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VSU study explains why landslides occur

- Rudy A. Fernandez () - June 26, 2011 - 12:00am

BAYBAY CITY, Leyte ,Philippines  – “Almost always, landslides will occur in areas where they happened before.”

Thus warned Dr. Beatriz Cuevas-Jadina of the Visayas State University (VSU) here as she stressed the need for the country to continually monitor high-risk areas.

She also recommended the conduct of more comprehensive studies on the causes and effects of landslides.

Dr. Jadina, an associate professor in Agronomy and Soil Science at VSU in this seaside city situated 120 kilometers south of Leyte’s capital city of Tacloban, has been studying high-risk landslide areas such as in adjacent Southern Leyte.         

She noted that the frequent occurrence of landslides in the province is associated with the presence of fault lines and heavy rainfall and not by human activities alone.

Human activities, such as illegal logging, are most commonly blamed for landslides since they usually happen in denuded mountainsides.

Dr. Jadina based her conclusions on her study titled “GIS-aided Bio-Physical characteristics and Assessment of a Landscape in Relation to Landslide Occurrences”.

GIS stands for geographical information system.

The study was supported by the Los Banos-based, Philippine government-hosted Southeast Asian Ministers of Education Organization-Regional Center for Graduate Study and Research in Agriculture (SEAMEO SEARCA).

SEARCA, headed by Director Gil C. Saguiguit Jr., is one of the 20 “centers of excellence” of SEAMEO, an intergovernment treaty body founded in 1965 to foster cooperation among Southeast Asian nations in the fields of education, science, and culture.

Supported by SEARCA through its Seed Fund for Research and Training (SFRT), Dr. Jadina’s research analyzed the causal and triggering factors contributing to the likelihood of a landslide, as reported by Regine Joy Evangelista and Ann Valerie Gillado.

The VSU professor discussed the results of her study at the recent weekly SEARCA Agriculture and Development Seminar Series.

As an example, Dr. Jadina cited the events leading to the catastrophic landslide in St. Bernard, Southern Leyte, in 2006 where more than a thousand people were killed and many homes buried.

Before, and even on the day of the landslide, frequent earthquakes were recorded in the area where a major fault line is known to directly pass through, Dr. Jadina said.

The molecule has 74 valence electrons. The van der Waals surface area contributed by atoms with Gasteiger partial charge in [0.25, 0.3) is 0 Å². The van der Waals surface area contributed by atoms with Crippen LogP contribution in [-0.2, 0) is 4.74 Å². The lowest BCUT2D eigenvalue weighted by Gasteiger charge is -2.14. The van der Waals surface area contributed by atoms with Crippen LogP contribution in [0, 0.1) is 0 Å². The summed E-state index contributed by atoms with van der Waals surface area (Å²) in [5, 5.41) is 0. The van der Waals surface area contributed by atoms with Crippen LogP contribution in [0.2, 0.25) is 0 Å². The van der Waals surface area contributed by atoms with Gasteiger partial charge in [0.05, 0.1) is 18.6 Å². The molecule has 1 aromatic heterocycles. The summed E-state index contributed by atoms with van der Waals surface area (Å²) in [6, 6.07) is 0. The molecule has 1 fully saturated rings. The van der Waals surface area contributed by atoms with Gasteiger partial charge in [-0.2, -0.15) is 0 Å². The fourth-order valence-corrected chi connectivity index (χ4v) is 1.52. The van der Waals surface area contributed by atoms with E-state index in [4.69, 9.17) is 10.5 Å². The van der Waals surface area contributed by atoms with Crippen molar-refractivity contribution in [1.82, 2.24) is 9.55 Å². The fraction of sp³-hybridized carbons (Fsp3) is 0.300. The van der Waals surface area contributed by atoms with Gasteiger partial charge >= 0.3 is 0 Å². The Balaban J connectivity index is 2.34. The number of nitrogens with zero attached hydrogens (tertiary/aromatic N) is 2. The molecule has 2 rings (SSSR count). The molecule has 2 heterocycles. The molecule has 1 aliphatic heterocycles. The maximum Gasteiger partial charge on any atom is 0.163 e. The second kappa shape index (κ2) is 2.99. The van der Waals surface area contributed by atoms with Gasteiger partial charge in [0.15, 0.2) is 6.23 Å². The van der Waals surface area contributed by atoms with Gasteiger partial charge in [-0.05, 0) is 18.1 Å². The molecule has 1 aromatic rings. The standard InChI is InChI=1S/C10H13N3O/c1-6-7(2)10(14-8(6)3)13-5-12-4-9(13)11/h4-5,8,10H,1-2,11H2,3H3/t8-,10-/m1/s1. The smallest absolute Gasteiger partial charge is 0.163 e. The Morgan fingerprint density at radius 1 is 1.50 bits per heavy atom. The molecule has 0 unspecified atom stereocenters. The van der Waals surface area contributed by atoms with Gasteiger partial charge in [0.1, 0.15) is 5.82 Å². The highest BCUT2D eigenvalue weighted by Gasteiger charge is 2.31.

She also pointed out the loose soil in the steep mountainside, which was planted mainly to coconut trees and shrubs. She explained that seismicity (which can be a causal or trigger factor), geologic formations, steep slopes, vegetation/land cover, and soil properties are causal factors of a landslide.

Furthermore, she observed that a week before the landslide an unusual large amounts of rainfall were recorded in Southern Leyte, which most likely was one that triggers of incident.

Other triggering factors included changes in groundwater level which was manifested by the presence of abundant springs emanating from the sides of “landslide, cuts” in St. Bernard, Dr. Jadina added.

A few years after the disaster, people again built their houses near the landslide areas, and started setting up farms and other livelihood options.

This is contrary to what Dr. Jadina emphasized: that no home settlements should be set up within the four-kilometer run-out distance of the unstable area; and that the mountainside should be planted to forest trees, rather than cash crops such as coconut and agronomic plants.

She also called for the continued monitoring of rainfall by setting up additional rain gauge stations as part of an early warning system for the people in the area.

Finally, Dr Jadina enjoined the students in the audience to help her in advancing the study of landslides in the Philippines.

She noted that very few studies on landslides exist and that the country is very far behind when it comes to understanding this deadly phenomenon.

AGRICULTURE AND DEVELOPMENT SEMINAR SERIES AGRONOMY AND SOIL SCIENCE DIRECTOR GIL C DR JADINA DR. BEATRIZ CUEVAS-JADINA OF THE VISAYAS STATE UNIVERSITY DR. JADINA JADINA LANDSLIDE SOUTHERN LEYTE ST. BERNARD
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